There’s a new driver in town

The ride-sharing debate may go on, but Uber has already won

LAWMAKERS ON BEACON HILL may be debating how and whether to regulate ride-sharing services such as Uber, but as far as I’m concerned the debate is over. Let’s move on. There’s a new driver in town.

With ride-sharing services, we are no longer beholden to local payphones, phonebooks, and the cadre of single-digit city cab companies. Uber has freed us from these two-dimensional bindings. The Uber effect has been profound. Gone are the days of predetermined pickup lines, prescheduled arrangements, crazy cost structures, and no-shows. Forgotten is the painstaking process of having to direct your cabbie to where you are and where you need to go – a hassle few care to remember.

For me, control has been central to this debate. The ability to exercise control over every facet of the service – from direction to payment to rating – has empowered me. I am no longer just a rider trapped in the backseat of a cab at the mercy of my driver. Nowadays, my experience is simple: I am picked up on demand and in a location of my choice by a driver who is usually polite, knows where they’re going, and does not exceed the predetermined fare estimate. For added convenience, I can even sync my music playlist.

Over the past few years, I have had multiple dealings with both Uber and traditional taxis producing outcomes that were markedly dissimilar. Here’s one example. I’m in D.C. It’s a hot Thursday afternoon. I call a cab and after about 20 minutes of standing around, I decide to call dispatch. I have to request another because, apparently, there is no record of my initial reservation. A little while later, I’m in the back of the cab, heading to my hotel in Arlington. Along the way, I find myself having to correct and direct our route as the driver seems unable to take the shortest route or has no idea where we are or how to get to my hotel. Not only does he “miss” my off-ramp – costing me a significantly higher fare than was originally discussed – but he refuses to take my credit card, forcing me to stop at an ATM on the way, again raising the fare.

Contrast that with the typical experience I had this past winter in Boston. It’s Sunday morning and freezing out, the sidewalks are piled with snow, and there is no way I’ll be able to walk the mile home with the thirty pounds of groceries I’ve just purchased in this mess. I pull out my phone, locate, price-check, and order an Uber-X. Within eight minutes, a car pulls up to my precise location. I say hello, hop in, and am on my way home. I was even helped with my groceries. Not only am I able to track the driver against my Maps app, the payment is simple, and the cost falls well within the fare estimate which, I might add, is automatically billed. It comes down to clicks – how many does it take to get to where I want to be? These experiences are not unique and have been commonplace in my travels across the country. As a consumer, I prefer to be taken care of, not taken advantage of.

These days, an important part of our commercial and cultural ecosystem is wrestling with the unmistakable realities of evolution.  When an integral service industry fails to innovate, fails to appreciate its current environment, and, most importantly, fails to recognize its customers as anything more than a dependent mob, it has forgotten its primary purpose. The status quo will not abide change and must inexorably collapse upon itself regardless of its once great strength and stature. Uber and its ride-sharing competitors have reformatted this business in the very soil of the taxi industry’s ecosystem and no matter how hard the taxi industry fights to take back what has been won, this war has been over for a while.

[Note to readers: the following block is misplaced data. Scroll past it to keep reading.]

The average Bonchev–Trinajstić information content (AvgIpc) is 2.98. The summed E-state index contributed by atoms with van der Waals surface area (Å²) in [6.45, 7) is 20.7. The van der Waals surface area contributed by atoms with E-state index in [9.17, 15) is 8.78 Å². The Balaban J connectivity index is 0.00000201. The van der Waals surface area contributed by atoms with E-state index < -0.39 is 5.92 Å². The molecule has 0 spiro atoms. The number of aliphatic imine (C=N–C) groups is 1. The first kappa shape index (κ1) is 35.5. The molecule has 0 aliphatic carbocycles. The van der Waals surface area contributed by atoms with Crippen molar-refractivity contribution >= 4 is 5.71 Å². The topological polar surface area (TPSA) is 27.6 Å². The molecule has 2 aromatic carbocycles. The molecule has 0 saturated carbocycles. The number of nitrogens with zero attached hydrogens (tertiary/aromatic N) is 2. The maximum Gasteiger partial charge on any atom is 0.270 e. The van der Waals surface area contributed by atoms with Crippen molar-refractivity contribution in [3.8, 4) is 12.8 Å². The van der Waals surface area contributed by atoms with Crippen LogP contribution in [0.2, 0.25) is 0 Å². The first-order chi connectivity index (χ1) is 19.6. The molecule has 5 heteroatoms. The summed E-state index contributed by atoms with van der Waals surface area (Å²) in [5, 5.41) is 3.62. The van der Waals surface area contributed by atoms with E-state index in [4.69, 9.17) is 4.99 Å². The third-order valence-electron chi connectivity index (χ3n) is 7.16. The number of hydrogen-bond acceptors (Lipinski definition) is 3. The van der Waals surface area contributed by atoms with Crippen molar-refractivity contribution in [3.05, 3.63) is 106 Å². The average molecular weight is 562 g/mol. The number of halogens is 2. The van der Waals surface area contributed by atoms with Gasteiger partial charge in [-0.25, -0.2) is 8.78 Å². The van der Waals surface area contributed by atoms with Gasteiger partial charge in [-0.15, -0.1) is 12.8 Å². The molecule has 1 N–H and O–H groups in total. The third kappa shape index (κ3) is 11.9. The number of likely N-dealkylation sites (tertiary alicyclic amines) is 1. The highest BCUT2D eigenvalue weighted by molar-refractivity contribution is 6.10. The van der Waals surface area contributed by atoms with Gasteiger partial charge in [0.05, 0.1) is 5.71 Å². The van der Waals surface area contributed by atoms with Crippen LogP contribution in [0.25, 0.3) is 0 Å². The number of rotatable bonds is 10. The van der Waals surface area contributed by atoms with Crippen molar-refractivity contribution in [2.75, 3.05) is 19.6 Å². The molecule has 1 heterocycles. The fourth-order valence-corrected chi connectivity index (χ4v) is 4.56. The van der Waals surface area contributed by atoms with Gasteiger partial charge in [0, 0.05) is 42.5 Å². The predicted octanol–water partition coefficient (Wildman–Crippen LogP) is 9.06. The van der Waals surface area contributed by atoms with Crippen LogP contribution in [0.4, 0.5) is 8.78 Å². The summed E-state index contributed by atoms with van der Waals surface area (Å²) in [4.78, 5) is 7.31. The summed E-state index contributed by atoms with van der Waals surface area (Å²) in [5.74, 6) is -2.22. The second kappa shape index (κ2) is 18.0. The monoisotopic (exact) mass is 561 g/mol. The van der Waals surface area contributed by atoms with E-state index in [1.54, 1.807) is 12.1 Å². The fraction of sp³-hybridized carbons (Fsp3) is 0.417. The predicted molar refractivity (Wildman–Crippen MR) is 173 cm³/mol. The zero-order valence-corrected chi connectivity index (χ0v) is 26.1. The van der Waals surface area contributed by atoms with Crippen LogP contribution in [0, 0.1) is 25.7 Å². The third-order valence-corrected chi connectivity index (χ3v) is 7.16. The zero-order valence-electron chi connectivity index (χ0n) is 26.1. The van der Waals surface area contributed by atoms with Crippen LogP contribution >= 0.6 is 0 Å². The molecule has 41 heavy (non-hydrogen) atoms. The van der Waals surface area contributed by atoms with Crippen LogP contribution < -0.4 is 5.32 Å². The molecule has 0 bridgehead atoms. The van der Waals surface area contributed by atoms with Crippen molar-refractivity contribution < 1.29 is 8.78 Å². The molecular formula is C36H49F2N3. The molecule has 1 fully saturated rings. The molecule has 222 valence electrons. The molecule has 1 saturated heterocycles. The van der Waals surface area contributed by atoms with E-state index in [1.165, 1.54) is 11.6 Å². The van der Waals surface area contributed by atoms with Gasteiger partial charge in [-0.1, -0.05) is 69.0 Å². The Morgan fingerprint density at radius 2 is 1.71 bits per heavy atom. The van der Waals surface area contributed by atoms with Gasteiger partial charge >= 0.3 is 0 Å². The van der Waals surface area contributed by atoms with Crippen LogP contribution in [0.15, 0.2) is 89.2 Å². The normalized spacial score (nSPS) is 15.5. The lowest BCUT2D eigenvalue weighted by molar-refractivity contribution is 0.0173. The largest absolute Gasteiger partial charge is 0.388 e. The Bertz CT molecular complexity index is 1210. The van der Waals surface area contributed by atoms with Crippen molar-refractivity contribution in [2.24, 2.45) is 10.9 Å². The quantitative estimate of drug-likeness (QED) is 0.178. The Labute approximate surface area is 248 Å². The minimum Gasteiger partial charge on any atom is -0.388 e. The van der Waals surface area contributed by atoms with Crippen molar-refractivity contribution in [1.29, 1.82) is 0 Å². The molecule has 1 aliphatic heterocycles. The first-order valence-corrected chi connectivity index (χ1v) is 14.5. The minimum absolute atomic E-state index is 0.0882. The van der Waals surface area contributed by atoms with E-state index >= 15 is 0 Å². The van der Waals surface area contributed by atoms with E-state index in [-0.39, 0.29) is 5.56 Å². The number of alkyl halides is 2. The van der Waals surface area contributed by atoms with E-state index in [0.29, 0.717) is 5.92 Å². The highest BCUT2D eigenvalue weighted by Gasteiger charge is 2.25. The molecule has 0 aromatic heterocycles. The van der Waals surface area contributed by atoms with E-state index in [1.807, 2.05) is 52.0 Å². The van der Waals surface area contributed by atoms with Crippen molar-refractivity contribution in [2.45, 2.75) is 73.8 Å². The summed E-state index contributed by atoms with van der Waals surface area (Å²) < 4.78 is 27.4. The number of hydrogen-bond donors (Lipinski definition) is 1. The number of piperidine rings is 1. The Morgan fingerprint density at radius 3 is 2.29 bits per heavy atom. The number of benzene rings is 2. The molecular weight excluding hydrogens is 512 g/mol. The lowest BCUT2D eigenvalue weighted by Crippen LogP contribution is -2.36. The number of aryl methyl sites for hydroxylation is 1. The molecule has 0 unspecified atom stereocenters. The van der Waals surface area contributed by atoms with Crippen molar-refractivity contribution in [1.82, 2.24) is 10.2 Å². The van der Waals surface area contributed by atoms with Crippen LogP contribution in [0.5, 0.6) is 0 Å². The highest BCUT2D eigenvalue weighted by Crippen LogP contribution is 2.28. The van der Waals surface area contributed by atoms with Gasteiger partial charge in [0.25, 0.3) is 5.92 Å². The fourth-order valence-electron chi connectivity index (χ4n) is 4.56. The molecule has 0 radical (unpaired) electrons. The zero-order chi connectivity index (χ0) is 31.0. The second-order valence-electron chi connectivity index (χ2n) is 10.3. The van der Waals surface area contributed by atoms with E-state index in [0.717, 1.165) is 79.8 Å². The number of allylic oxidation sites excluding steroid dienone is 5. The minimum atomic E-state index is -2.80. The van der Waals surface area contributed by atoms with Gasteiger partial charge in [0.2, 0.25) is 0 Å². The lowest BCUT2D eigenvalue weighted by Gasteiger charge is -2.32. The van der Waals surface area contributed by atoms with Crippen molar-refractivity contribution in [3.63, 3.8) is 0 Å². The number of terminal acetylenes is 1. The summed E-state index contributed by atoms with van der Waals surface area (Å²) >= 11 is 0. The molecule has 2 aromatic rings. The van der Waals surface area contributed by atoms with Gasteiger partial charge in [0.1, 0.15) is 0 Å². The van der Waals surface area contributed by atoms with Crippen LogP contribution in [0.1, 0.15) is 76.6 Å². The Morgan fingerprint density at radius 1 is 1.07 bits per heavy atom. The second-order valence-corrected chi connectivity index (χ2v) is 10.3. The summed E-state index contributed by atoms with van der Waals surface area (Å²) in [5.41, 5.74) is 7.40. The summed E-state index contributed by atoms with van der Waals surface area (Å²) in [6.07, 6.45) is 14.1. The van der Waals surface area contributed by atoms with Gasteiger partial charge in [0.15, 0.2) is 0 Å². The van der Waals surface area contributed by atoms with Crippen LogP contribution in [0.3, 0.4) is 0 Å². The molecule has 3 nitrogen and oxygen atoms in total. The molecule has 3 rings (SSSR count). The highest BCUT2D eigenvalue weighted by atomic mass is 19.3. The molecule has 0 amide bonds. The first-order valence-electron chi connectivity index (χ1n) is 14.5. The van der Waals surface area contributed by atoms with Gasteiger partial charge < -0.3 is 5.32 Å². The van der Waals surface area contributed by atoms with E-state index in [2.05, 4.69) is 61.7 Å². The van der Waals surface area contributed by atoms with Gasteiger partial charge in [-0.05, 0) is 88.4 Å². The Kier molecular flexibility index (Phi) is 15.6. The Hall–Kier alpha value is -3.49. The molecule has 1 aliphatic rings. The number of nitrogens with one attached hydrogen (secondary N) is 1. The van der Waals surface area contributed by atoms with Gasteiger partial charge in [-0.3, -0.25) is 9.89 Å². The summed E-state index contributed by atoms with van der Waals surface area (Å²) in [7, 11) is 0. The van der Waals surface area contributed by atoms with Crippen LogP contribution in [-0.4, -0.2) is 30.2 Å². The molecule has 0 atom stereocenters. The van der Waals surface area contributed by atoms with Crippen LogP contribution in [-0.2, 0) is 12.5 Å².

This is a matter of creative destruction, plain and simple. In all fairness, there is nothing new about the concept of a driver-based service. That, however, has nothing to do with the success of Uber and everything to do with the nearsightedness of taxi industry leaders, who should have seen this coming. Instead of driving the industry, however, they sat shotgun, allowing the market’s invisible hand to take the wheel.  Welcome to the gig economy. By failing to evolve, the industry has allowed itself to be destroyed. Worse than its own failures is the irrefutable fact that it has let down those dedicated workers upon whom it has been built. And because no one in the industry made any effort to lead in a forward-thinking manner, it has condemned itself and those in its employ to an uncomfortable and uncertain future.

While I earnestly embrace the innovative thrust made by Uber and its ride-sharing compatriots, I must admit that I have found elements of its business ethos to be rather aggressive. In my opinion, the company’s ruthless attitude has bordered on bombastic and even underhanded in some instances. Uber is running its expansion in a highly political fashion and, love it or hate it, this is how it’s getting things done. This backroom, strong-arm technique, coupled with a meticulously crafted message, massaged by masters of perception such as David Plouffe, demonstrates a hunger to win by any means necessary. Like it or not, this is business in the real world: “Don’t hate the player, hate the game.”

Meet the Author

Llyr T Johansen

online communications and development strategist, MassINC
Creative destruction and sausage making are a messy business – as is winning and losing in the private marketplace. Progress can be harsh and evolution cares not for those left by the side of the road. The benefits, in my opinion, far outweigh the costs, regardless. In the end, as a colleague of mine so wryly said the other day, “I’m not sorry that I’m on #TeamUber.” My sentiments precisely – neither am I.

Llyr T. Johansen is the online communications and development strategist at MassINC.